USS IWO JIMA, USS NEW YORK, USS GUNSTON HALL -- Tens of thousands of Marine Corps dads around the world celebrated Father’s Day Sunday, but June 17 was also a significant day for another group of special people within the Corps – Navy corpsmen.
Marines and sailors from the 24th Marine Expeditionary Unit and Iwo Jima Amphibious Ready Group gathered together to celebrate the 114th anniversary of the Navy Hospital Corps Sunday evening aboard the amphibious ships of the Iwo Jima ARG.
Corpsmen attached to both the 24th MEU and the ships’ crews took part in cake cutting ceremonies aboard the USS Iwo Jima, USS New York and USS Gunston Hall. The youngest and oldest corpsmen cut the cake, a practice that represents the experience of veteran Sailors and the youth and energy of the future.
Many shared stories about why they became corpsmen, with the 24th MEU sailors discussing their decision to go “green-side,” meaning a Navy corpsman specifically trained for Marine units.
“I wanted to be a medic, but I also wanted to be a Marine, so a green-side corpsman is the best of both worlds for me,” said Petty Officer 1st Class Julian Guidry, a Rayne, La., native, and senior medical representative for the 24th MEU’s command element aboard the New York. “Our most distinguished history is with Marines. We are the only enlisted corps’ in the military and the majority of our heroes served with Marines.”
The importance of gathering together and celebrating the birthday of the Hospital Corps is that it reinforces the reason corpsmen exist and highlights them outside of a dangerous environment or one where they’re noticed more easily. Oftentimes, corpsmen are a “speck of blue in a sea of green,” said Petty Officer 1st Class Daniel Jones, a native of Honolulu, and the senior medical representative for the 24th MEU’s ground combat element, Battalion Landing Team 1st Battalion, 2nd Marine Regiment, aboard the New York. Jones has been on seven previous deployments in his career and is serving on his third consecutive deployment with 1st Battalion, 2nd Marine Regiment. His last two deployments were to Iraq and Afghanistan, respectively.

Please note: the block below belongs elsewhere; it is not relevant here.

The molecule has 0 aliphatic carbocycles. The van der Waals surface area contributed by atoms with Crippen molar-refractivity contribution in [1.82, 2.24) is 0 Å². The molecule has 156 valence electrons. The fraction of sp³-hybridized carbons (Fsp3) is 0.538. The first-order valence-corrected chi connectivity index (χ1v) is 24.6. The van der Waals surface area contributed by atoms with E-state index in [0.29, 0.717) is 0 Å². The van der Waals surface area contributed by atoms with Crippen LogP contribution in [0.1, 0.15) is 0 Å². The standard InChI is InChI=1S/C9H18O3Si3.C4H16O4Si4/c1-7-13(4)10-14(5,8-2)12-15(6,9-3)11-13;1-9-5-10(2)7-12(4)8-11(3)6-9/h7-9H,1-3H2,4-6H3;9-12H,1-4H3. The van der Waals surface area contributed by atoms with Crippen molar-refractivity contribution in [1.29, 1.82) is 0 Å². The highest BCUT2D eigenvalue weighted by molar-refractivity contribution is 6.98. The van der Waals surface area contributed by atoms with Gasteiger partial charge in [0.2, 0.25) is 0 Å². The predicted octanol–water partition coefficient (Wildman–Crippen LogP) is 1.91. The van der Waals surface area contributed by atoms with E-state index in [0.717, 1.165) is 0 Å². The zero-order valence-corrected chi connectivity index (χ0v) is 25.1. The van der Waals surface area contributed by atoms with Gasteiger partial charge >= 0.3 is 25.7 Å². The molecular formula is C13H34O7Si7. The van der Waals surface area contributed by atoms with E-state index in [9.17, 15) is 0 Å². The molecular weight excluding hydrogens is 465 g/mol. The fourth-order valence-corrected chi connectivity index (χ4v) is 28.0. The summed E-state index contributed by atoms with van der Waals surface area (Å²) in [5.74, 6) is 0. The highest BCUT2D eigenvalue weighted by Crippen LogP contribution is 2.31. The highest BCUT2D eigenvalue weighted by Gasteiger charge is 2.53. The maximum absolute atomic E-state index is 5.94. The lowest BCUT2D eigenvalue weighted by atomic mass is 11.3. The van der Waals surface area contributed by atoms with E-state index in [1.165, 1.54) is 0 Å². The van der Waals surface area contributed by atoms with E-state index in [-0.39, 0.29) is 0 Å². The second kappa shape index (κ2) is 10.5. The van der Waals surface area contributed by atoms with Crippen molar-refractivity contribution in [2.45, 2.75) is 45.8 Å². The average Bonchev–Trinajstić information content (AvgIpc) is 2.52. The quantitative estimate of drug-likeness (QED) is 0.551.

“I wanted to be green-side because I wanted to do medicine,” Jones said. “I was once the senior corpsman in charge of 250 Marines at a forward-operating base in Afghanistan and there are Marines out there whose lives I’ve saved. I think about them, their wives, their children, and there’s a very special camaraderie with those guys that I never could have experienced working in a hospital or anywhere else.”
The fact is Marines rely exclusively on the U.S. Navy for their medical needs. Presently, 63,000 Navy medicine personnel provide health care to the U.S. Navy, Marine Corps, their families and veterans, according to a message released June 15 from Vice Adm. Matthew L. Nathan, U.S. Navy surgeon general and chief, U.S. Navy Bureau of Medicine and Surgery.
The 24th MEU, currently deployed to the U.S. Central Command area or operations aboard the ships of the Iwo Jima ARG, carries 96 Navy medical personnel as they navigate the world’s seaways as a theater reserve and crisis response force.
“We attach our corpsmen to the smallest-unit levels so they can transfer hospital medical skills into expeditionary medical skills to keep more trigger-pullers down range and in the fight,” said Navy Lt. Peter Lapen, the BLT medical officer and native of Lancaster, Mass.
Indeed, the 24th MEU currently enjoys one of the newest additions to the expeditionary medical field by having its own organic shock and trauma platoon, a section of 10 officers and enlisted medical personnel attached to Combat Logistics Battalion 24. The purpose of the STP, as it’s often called, is to offer the 24th MEU a team of medical professionals that can provide primary stabilization for Marines in a forward area where ships and hospitals cannot.
The idea is not necessarily a new one – past MEUs have had similar capabilities aboard ARG ships. However, in 2010, the Marine Corps decided Marines needed full shock and trauma complements in forward combat areas, said Lt. Jeremy Selley, officer-in-charge of the 24th MEU’s shock and trauma platoon.
“We’re specially trained for serious life-threatening circumstances in a forward-deployed environment. We can manage acute airway control and hemodynamic resuscitation, which means we can better control bleeding and even give blood to someone who is suffering from severe blood loss,” said Selley, a native of Logan, Utah. “We also bring high-skilled diagnostics, including ultrasound capability, to the MEU.”
While these tangible elements of 24th MEU medical assets are sure to pay dividends when necessary, it seems the simple idea of camaraderie and esprit de corps prompt most corpsmen to the green side, including Petty Officer 3rd Class Mason Wilson, a native of Tucson, Ariz. Wilson used to be a deck seaman in the Navy but changed rates to be a blue-side corpsman to gain expertise in the medical field and better himself personally.
“I worked with a chief [petty officer] who always talked about the attachment he had to his Marines when he served with them as a corpsman,” he said. “He told me to go green side as soon as possible.”
Wilson is presently a corpsman with the Marines of Combined Anti-Armor Team 1, Weapons Company, BLT 1/2.
The Navy Hospital Corps was officially founded June 17, 1898, and is the largest rating in the Navy and most decorated in the United States.
The medical personnel with the 24th MEU, along with sailors from the Iwo Jima ARG, left the shores of Virginia and North Carolina in March. They will serve in the U.S. Central Command area of operations to conduct theater security and maritime security operations for the Navy’s 5th Fleet until a West-Coast-based MEU replaces them later this year.